The Engineer is fundamentally a pragmatic communitarian who, in Billy V. Koen‘s words, uses a set of heuristics to “cause the best change in an uncertain situation within the available resources.” This is the engineering method. The Engineer is tasked with ‘improving’ the world in some way and consequently desires a method that would maximise her chance of success, but also to minimise risk, cost, and time. The method is always, then, a sacrificial, compromising heuristic: you cannot please everyone. Here is Koen’s definition of heuristic:

A heuristic is anything that provides a plausible aid or direction in the solution of a problem but is in the final analysis unjustified, incapable of justification, and potentially fallible. (Koen, Discussion of the Method, p.28)

If you ask engineers, you will find that no two will approach a problem in the same way. Each has acquired their own set of heuristics – learned from school, university, practical experience – which they use to solve problems. Many of these may not be at all easy to codify; examples abound of instances where an engineer will attempt to solve a problem through ‘rules of thumb’, ‘judgement calls’, and the like. Estimations made on the basis of extensive practical experience and, crucially, trial and error. There is no correct approach in engineering; the best approach is the one that, in hindsight, brought about the best results.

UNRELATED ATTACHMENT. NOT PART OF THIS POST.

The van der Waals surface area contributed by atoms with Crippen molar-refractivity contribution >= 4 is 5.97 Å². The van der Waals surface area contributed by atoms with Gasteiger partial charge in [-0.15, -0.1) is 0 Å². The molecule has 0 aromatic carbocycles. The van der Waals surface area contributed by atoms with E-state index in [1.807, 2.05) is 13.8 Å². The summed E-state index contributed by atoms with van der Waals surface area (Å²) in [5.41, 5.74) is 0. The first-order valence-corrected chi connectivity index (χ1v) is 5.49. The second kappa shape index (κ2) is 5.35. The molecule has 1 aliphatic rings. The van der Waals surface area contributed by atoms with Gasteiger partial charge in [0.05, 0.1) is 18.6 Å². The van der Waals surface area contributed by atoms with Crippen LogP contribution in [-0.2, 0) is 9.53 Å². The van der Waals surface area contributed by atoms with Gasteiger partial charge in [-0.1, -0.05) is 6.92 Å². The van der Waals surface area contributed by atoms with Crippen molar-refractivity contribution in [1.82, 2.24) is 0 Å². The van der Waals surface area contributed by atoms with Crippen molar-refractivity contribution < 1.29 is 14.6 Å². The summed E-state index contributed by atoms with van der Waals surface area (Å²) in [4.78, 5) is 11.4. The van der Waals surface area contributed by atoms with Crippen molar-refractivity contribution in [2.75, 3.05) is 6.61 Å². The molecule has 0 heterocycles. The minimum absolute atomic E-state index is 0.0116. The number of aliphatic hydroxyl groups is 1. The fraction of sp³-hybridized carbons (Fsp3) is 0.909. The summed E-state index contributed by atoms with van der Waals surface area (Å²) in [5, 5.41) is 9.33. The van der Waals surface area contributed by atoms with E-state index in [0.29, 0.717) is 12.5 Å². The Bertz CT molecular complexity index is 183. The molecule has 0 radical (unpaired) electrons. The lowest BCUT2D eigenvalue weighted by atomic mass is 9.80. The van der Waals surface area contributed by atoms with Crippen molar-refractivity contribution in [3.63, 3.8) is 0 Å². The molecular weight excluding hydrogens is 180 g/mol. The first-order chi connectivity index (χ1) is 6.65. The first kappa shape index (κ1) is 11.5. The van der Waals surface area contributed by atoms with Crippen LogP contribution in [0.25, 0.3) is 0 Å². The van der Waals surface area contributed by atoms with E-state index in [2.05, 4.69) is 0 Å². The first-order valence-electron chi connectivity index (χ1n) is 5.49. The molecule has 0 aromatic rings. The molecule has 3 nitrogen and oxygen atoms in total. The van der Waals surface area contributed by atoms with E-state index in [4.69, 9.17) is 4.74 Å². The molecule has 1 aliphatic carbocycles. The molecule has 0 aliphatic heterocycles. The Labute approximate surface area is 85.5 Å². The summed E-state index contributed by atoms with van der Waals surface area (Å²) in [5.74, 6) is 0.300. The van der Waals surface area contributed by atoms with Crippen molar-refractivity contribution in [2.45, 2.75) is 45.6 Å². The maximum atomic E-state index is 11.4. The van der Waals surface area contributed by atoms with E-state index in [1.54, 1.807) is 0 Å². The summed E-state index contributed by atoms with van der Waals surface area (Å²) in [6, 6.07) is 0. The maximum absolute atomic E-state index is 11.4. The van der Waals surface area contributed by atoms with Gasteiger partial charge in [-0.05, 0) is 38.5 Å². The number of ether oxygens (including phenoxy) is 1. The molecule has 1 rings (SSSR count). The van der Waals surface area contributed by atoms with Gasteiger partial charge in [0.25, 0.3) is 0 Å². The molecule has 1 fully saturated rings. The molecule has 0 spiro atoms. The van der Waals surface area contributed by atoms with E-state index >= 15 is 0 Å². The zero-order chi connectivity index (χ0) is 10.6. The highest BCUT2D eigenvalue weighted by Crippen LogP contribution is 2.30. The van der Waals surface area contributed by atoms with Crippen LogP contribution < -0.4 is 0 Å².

Another aspect that must be emphasized is that some problems are, in William James’ terms, ‘pressing’. They call for a decision to be made. Consider the following example (again from Koen): Suppose I ask you to tell me how many ping-pong balls you could fit in this room. Typically, the non-engineer does not give an answer. The engineer, on the other hand, always will. If I gave you 30 seconds, I’d expect a back-of-the-envelope calculation. If I gave you a couple of minutes, I’d expect you, perhaps, to quickly measure the walls. If I told you your life depended on an accurate answer and gave you a few weeks, I’d expect you to fill the room with ping-pong balls and count them. The point is that an engineering answer, a perfectly correct engineering answer, depends on the resources available to dedicate to the problem.